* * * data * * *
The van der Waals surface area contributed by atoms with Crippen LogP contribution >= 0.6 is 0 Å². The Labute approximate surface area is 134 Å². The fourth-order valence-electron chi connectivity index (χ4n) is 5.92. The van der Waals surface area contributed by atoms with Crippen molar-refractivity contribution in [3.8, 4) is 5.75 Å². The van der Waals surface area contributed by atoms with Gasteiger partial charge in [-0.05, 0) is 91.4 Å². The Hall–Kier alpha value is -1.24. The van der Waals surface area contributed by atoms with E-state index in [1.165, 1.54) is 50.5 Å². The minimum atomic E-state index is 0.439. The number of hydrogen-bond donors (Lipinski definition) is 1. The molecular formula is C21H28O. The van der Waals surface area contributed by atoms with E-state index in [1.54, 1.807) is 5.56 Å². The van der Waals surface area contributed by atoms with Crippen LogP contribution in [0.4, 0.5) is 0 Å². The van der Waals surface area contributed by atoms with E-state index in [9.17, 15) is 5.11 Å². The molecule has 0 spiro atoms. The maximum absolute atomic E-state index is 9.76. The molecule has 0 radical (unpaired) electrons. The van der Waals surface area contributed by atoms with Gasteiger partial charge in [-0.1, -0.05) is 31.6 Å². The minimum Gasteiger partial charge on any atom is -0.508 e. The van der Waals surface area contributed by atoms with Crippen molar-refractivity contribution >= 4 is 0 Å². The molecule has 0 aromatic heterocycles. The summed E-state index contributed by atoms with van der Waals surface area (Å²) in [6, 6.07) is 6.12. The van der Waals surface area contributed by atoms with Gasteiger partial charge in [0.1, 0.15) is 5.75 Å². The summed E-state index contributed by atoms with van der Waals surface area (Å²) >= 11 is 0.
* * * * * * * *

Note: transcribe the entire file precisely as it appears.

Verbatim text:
The van der Waals surface area contributed by atoms with Crippen LogP contribution >= 0.6 is 0 Å². The Labute approximate surface area is 134 Å². The fourth-order valence-electron chi connectivity index (χ4n) is 5.92. The van der Waals surface area contributed by atoms with Crippen molar-refractivity contribution in [3.8, 4) is 5.75 Å². The van der Waals surface area contributed by atoms with Gasteiger partial charge in [-0.05, 0) is 91.4 Å². The Hall–Kier alpha value is -1.24. The van der Waals surface area contributed by atoms with E-state index in [1.165, 1.54) is 50.5 Å². The minimum atomic E-state index is 0.439. The number of hydrogen-bond donors (Lipinski definition) is 1. The molecular formula is C21H28O. The van der Waals surface area contributed by atoms with E-state index in [1.54, 1.807) is 5.56 Å². The van der Waals surface area contributed by atoms with Crippen LogP contribution in [0.4, 0.5) is 0 Å². The van der Waals surface area contributed by atoms with E-state index in [9.17, 15) is 5.11 Å². The molecule has 0 spiro atoms. The maximum absolute atomic E-state index is 9.76. The molecule has 0 radical (unpaired) electrons. The van der Waals surface area contributed by atoms with Gasteiger partial charge in [-0.1, -0.05) is 31.6 Å². The minimum Gasteiger partial charge on any atom is -0.508 e. The van der Waals surface area contributed by atoms with Crippen molar-refractivity contribution >= 4 is 0 Å². The molecule has 0 aromatic heterocycles. The summed E-state index contributed by atoms with van der Waals surface area (Å²) in [6, 6.07) is 6.12. The van der Waals surface area contributed by atoms with Gasteiger partial charge in [0.1, 0.15) is 5.75 Å². The summed E-state index contributed by atoms with van der Waals surface area (Å²) >= 11 is 0.